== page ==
I have no problem with the legislation Sup. Scott Wiener is introducing to place some limits on monster homes. They’re a big issue in Corona Heights, which is Wiener’s district (and he lives there). All he’s asking for is a conditional use hearing for anything more than 3,000 square feet, and he’s only asking to put those rules in place for 18 months while city planners study the issue.
This is how district supervisors respond to community issues, and I imagine he will get support from most of his colleagues.
My question: Why is that any different from Mission community leaders and Campos promoting controls on inappropriate development in the Mission?
Size is one factor in protecting and preserving neighborhood character. So is the actual type of development. I know this pushes a lot of buttons, but the truth is, some low-income communities can’t keep absorbing luxury housing without seriously damaging the existing residents and businesses.
High-end housing leads to displacement. That’s a fact, proven over the years. You put a bunch of million-dollar condos near 24th Street, and it will drive up property values nearby, and community-serving businesses will be forced out and replaced with fancy restaurants. Evictions will increase as landlords try to cash in.
We have seen this pattern dozens of times all over the city. In the 1990s, as Wiener (a supporter of nightlife) clearly remembers, the city allowed market-rate housing to be built near South of Market clubs. And instantly, there were issues: The rich people in the new condos were mad that the clubs were noisy at night.
Inappropriate mix: You don’t put rich people who are going to complain about noise next to live-music venues.
And maybe you don’t put more rich people in a neighborhood where that kind of development even further pushes up land values and leads to more displacement.
I asked Wiener about the contradiction, and he said:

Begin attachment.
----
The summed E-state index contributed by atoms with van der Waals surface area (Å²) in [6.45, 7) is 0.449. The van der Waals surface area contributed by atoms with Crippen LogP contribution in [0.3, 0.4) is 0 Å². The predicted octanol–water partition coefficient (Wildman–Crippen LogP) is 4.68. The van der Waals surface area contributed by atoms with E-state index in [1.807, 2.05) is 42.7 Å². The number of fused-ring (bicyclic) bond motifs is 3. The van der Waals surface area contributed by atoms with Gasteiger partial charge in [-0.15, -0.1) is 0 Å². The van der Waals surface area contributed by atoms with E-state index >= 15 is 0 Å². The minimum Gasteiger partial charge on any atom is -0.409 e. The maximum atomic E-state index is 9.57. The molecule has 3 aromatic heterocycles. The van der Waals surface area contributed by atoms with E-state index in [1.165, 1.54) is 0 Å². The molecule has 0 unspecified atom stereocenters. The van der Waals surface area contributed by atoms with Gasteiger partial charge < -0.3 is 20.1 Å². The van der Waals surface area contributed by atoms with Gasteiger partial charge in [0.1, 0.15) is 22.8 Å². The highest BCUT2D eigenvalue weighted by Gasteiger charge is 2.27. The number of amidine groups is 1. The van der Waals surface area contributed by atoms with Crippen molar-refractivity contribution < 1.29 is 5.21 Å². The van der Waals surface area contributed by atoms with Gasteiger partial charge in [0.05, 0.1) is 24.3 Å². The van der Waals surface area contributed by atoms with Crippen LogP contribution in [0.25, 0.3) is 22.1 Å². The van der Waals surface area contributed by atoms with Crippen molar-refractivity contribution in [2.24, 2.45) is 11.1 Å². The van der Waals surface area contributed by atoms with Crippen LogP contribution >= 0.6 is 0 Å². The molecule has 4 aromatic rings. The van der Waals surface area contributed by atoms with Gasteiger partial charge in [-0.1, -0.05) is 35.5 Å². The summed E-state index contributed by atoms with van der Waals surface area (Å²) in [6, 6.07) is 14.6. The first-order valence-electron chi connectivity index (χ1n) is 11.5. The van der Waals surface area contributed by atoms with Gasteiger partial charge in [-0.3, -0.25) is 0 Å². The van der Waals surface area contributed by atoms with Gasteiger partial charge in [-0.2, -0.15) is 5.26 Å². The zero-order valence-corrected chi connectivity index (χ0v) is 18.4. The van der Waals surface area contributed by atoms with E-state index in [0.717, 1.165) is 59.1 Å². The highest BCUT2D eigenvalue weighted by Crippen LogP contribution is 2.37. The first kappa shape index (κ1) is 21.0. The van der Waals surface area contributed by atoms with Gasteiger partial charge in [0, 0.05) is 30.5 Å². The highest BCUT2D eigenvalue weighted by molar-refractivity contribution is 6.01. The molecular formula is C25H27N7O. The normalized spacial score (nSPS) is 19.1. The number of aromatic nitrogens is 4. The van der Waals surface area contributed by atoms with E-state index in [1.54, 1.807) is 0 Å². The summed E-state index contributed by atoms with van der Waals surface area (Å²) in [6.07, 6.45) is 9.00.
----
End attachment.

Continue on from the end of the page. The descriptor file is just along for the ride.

“It’s totally different. Turning a regular-size home into a monster home isn’t adding new housing. My objection to the proposed Mission moratorium is that it will reduce housing creation.”
Yes, it will. He’s right. I agree. But the pattern of market-rate housing sales in the city suggests that none of the housing creation we are doing now will help the crisis, and will probably make it worse.
There seems to be a bit of confusion about the role Campos is playing in the proposed development for the 16th Street BART station. The developer made a mistake and included him as a sponsor of a March 4 meeting. The likes of Michael Petrelis are demanding that he take a stand.
All of this shows a deep misunderstanding of how the Board of Supervisors works.
There’s no doubt in my mind that whatever the Planning Commission decides on the Maximus development, it will wind up getting appealed to the supes. That’s typical with big projects that require environmental review and conditional-use authorization.
When that happens, the board members are sitting in a quasi-judicial role, hearing an appeal of another city agency’s ruling. If any member has already taken a position for or against the project, he or she can be forced to accept recusal and sit it out.
This project will be controversial, and the vote on the board could be close. Campos would be highly irresponsible to take a position for or against the project today when that could jeopardize his vote on it later, when it matters.